WASHINGTON — President Joe Biden slammed former President Donald Trump on Monday for lacking "the courage to act" as police defending the U.S. Capitol suffered through "medieval hell" on Jan. 6, 2021 — a rare and direct attack pre-empting Trump's plan to deliver a law-and-order-themed speech Tuesday in the nation's capital.
The two men may be on a collision course for a rematch of their hard-fought 2020 election.
Biden has said he will seek re-election, and Trump advisers say it is likely he will announce his own bid before November's midterm elections.
"You can’t be pro-insurrection and pro-cop," Biden said. "You can’t be pro-insurrection and pro-democracy. You can’t be pro-insurrection and pro-American."
Drawing from evidence presented at Thursday's prime-time Jan. 6 committee hearing, Biden ripped Trump for sitting idly in a private White House dining room "while brave law enforcement officers" were "subject to the medieval hell for three hours, dripping in blood, surrounded by carnage, face to face with a crazed mob that believed the lies of the defeated president."
The committee investigating the insurrection argues that Trump conducted an illegal campaign to keep power that included spreading the lie that he had won; a plot to seat "fake electors"; and efforts to coerce state officials, the Justice Department leadership and then-Vice President Mike Pence to help him overturn the will of the voters.
When all else failed, committee members say, he incited supporters to storm the Capitol to stop the congressional count of electoral votes, culminating in violence against police and efforts to find and harm Pence and congressional leaders.
Trump’s team says there is no cognitive split-screen dissonance between his planned public safety-oriented message Tuesday and his actions on Jan. 6, which have been detailed in the series of high-profile congressional hearings.
What Trump senses is an opportunity to address Americans’ concern about their own safety, an adviser said.
“President Trump sees a nation in decline that is driven, in part, by rising crime and communities becoming less safe under Democrat policies,” Trump spokesman Taylor Budowich said in a statement to NBC News. “His remarks will highlight the policy failures of Democrats, while laying out an America First vision for public safety that will surely be a defining issue during the midterms and beyond.”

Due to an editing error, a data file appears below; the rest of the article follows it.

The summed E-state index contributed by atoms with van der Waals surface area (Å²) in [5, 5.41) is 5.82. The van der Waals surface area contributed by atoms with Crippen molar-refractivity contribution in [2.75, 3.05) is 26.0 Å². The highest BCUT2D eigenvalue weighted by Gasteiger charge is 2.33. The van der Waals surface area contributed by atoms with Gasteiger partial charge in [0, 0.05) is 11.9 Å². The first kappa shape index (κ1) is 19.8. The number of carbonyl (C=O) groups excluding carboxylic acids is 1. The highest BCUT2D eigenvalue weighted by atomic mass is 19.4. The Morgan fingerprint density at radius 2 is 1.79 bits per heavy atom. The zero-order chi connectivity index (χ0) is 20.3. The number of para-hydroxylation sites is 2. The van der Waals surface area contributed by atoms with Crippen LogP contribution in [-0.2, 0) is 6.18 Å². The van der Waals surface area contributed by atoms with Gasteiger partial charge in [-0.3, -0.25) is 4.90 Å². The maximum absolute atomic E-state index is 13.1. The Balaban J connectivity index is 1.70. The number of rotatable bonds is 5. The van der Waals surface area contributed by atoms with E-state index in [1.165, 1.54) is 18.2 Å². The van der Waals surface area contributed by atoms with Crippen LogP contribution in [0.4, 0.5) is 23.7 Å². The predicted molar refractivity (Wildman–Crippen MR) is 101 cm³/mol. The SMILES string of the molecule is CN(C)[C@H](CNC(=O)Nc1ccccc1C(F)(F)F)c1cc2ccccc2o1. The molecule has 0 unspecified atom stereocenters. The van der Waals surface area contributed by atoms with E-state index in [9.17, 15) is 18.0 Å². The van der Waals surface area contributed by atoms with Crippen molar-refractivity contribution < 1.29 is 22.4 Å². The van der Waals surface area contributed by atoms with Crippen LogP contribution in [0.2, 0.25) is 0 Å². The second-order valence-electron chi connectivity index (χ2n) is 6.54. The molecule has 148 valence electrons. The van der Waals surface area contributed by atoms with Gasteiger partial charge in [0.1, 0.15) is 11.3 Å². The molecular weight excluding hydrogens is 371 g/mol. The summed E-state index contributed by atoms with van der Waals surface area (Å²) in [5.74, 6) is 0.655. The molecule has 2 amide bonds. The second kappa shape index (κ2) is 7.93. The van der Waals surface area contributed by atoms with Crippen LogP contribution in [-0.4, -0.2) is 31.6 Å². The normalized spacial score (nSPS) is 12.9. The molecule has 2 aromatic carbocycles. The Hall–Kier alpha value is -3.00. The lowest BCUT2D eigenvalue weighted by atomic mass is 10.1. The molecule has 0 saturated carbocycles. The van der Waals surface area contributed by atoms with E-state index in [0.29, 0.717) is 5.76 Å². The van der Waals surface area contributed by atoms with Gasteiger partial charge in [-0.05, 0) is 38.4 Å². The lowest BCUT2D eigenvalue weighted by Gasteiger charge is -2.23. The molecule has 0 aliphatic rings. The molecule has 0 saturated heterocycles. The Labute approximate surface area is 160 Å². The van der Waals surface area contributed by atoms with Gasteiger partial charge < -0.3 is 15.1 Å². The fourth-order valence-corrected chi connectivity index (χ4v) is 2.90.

With Biden’s approval ratings well below 40 percent in most polls — and at 37.3 percent in the RealClearPolitics average of recent surveys — Trump allies see an opportunity to strike while the current president’s iron is cold. While he may not announce his candidacy in Tuesday's speech to the America First Policy Institute, the implications of his remarks are obvious.
The conference “is a smart and strategic way for him to lean into ’24 by showing the stark contrast, the binary choice of America under Trump and America under Joe Biden,” said Kellyanne Conway, an adviser to the Trump-centric policy nonprofit group who was counselor in Trump’s White House.
“The policy and performance differences are unmistakable,” Conway said.
As he takes the stage at the Marriott Marquis, just a mile and half from the Capitol, to discuss public safety, the House committee investigating his role in the Jan. 6 insurrection continues to gather evidence.
In recent hearings, the panel has played video clips of rioters saying they believed they were following Trump's instructions, images of police being attacked with makeshift weapons and audio of Pence's security team as it desperately sought a safe path through a crowd that wanted to hang the man first in line to the presidency.
All of it, the committee argues, was done at Trump's bidding, with his support and to his merriment. In a prime-time hearing Thursday, the panel focused on Trump’s refusal — for more than three hours — to call off the mob. He was aware that police were being beaten and that Pence's life was in danger.
NBC News reported early last month that some Trump advisers believe he will announce a third bid for the presidency — following his 2016 victory and his 2020 loss — before November’s midterm elections. Described by people close to him as eager to get back into the political game as a candidate, rather than as a kingmaker, Trump has strongly hinted that he will run and that he will make it clear publicly sooner rather than later.
“In my own mind, I’ve already made that decision,” he told New York magazine recently. The only question, he said, was whether to announce in the midst of a midterm sprint that will determine which party controls the House and the Senate come January.
Some Republicans are wary that he could overwhelm the midterm messaging of their candidates — a fear underscored by Biden's remarks Monday. But with a series of fellow Republicans raising money, visiting early states and enacting policies popular with the base, Trump may want to crowd out potential competitors.
Florida Gov. Ron DeSantis, second to Trump in national polling by a wide margin, finished ahead of the former president in recent surveys in New Hampshire and Florida and trailed by only a few points — within the margin of error — in Michigan.
Whatever Trump says Tuesday, his mere appearance at America First Policy — a group run by Brooke Rollins, who directed the Domestic Policy Council in his White House — will be taken by the political class and many of his supporters as yet another sign that he is plotting a bid.
The group’s chief communications officer, Marc Lotter, a former Trump White House aide, said Trump’s speech — which he had not seen — is part of a broader argument for Trump-style policies.
“The goal is obviously to start laying out the policy vision for the future, whether it is for Congress, whether it’s for statehouses, all the way up to the White House,” Lotter said.